The Labor Code recognizes two kinds of contracting, the first, as described in the previous paragraph, is known as “job contracting.” The second which is known as “labor-only contracting” occurs when the contractor only supplies workers to the Principal and does not have a substantial investment in the form of tools, equipment, machineries, work premises and others, and the workers recruited and placed by such person are performing activities which are directly related to the business of such Principal. In other words, the contractor is merely supplying labor to the Principal engaging his services. Under the Labor Code, a person or company engaging in labor-only contracting shall be considered as a mere agent of the Principal who shall be directly responsible for the workers as though they had been directly employed by him.
Department Order No. 18-A 2011
D.O. No. 18-A implements Articles 106-109 of the Labor Code. Most of these rules are directed towards the contractors themselves who are required to register themselves with DOLE and to submit regular compliance reports with them. Nevertheless, there are some prohibitions that principals have to comply with.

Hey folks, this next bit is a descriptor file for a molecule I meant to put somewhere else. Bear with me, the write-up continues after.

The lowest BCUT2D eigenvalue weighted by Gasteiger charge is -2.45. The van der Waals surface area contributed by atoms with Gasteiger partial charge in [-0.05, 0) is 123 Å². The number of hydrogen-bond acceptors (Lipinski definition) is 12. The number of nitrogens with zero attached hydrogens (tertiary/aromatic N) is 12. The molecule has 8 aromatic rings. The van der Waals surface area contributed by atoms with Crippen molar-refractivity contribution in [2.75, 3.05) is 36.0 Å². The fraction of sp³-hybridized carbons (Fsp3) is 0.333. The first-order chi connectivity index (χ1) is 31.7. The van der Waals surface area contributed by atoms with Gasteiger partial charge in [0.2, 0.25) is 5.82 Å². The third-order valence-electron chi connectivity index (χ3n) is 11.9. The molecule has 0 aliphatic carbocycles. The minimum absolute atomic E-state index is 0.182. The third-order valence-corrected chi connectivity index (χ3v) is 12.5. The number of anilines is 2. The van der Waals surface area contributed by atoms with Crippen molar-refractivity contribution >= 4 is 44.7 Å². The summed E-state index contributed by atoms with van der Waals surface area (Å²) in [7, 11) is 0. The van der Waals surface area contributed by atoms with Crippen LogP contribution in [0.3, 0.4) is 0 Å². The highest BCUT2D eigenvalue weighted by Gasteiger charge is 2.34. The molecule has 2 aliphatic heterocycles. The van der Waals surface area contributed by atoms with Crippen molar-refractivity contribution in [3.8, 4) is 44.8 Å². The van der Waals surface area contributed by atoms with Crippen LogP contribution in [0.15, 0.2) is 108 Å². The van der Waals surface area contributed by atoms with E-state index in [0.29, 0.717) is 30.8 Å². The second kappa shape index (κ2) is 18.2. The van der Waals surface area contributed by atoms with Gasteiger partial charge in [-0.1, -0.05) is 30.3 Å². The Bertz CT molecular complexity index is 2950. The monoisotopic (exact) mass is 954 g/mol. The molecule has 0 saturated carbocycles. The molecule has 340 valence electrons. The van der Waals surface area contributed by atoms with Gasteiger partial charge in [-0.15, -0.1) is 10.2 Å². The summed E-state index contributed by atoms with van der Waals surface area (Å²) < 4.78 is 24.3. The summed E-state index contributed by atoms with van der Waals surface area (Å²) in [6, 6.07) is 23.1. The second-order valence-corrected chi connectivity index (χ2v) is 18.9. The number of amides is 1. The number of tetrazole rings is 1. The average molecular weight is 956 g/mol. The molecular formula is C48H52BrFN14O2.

One feature that needs to be mentioned about D.O. No. 18-A is that it considers job contracting arrangements to be a “trilateral arrangement,” or one which involves three parties, the principal, the contractor and the workers and is composed of two main relationships:
a. an employer-employee relationship between the contractor and the worker; and
b. a contractual relationship between the contractor and the principal (Sec. 5).
Pursuant to this, the D.O. requires for compliance with this rule: 1) employment contracts between the contractor and workers; and 2) a service agreement between the principal and contractor (Sec. 9).
As for job contracting arrangements, in order to be considered legitimate, the following :
- Be registered with the DOLE and carries a distinct and independent business from the company contracting its services and undertakes to perform the job, work or service on its own responsibility, according to its own manner and method and free from control and direction of the Principal in all matters connected with the performance of the work except as to the results thereof;
- The contractor has substantial capital and/or investment; and
- The service agreement ensures compliance will all the rights and benefits under labor laws. (Sec. 4)
In cases of violation of any provision of the labor code, such as the failure to pay wages or enforce labor standards, both the Principal and the contractor may be demandable (solidary liability). In any case, the D.O. prohibits labor-only contracting and if the authorities or the courts discover that this is happening, the principal shall be deemed the direct employer of the contractor’s workers, meaning that it is the Principal which shall be held liable for the wages, benefits etc., of the contractor’s workers (Sec. 5).
D.O. No. 18-A also prohibits the contracting out of jobs, works, or services when not done in good faith and not justified by the exigencies of the business (Sec. 7).